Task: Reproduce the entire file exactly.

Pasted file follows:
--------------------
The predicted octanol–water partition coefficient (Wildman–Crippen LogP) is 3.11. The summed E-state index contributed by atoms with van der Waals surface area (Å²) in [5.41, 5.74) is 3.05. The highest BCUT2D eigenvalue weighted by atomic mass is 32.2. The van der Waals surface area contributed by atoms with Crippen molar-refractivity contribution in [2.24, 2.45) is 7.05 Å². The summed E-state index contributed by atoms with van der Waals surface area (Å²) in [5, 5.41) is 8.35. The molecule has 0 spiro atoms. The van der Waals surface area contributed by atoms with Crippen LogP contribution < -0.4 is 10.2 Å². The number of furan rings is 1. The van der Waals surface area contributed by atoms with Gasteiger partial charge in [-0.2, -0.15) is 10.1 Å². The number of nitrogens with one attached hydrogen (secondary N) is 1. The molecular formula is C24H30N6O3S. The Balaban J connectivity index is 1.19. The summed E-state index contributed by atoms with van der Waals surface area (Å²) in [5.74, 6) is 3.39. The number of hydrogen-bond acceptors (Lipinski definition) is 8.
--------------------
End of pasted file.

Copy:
The predicted octanol–water partition coefficient (Wildman–Crippen LogP) is 3.11. The summed E-state index contributed by atoms with van der Waals surface area (Å²) in [5.41, 5.74) is 3.05. The highest BCUT2D eigenvalue weighted by atomic mass is 32.2. The van der Waals surface area contributed by atoms with Crippen molar-refractivity contribution in [2.24, 2.45) is 7.05 Å². The summed E-state index contributed by atoms with van der Waals surface area (Å²) in [5, 5.41) is 8.35. The molecule has 0 spiro atoms. The van der Waals surface area contributed by atoms with Crippen LogP contribution < -0.4 is 10.2 Å². The number of furan rings is 1. The van der Waals surface area contributed by atoms with Gasteiger partial charge in [-0.2, -0.15) is 10.1 Å². The number of nitrogens with one attached hydrogen (secondary N) is 1. The molecular formula is C24H30N6O3S. The Balaban J connectivity index is 1.19. The summed E-state index contributed by atoms with van der Waals surface area (Å²) in [5.74, 6) is 3.39. The number of hydrogen-bond acceptors (Lipinski definition) is 8.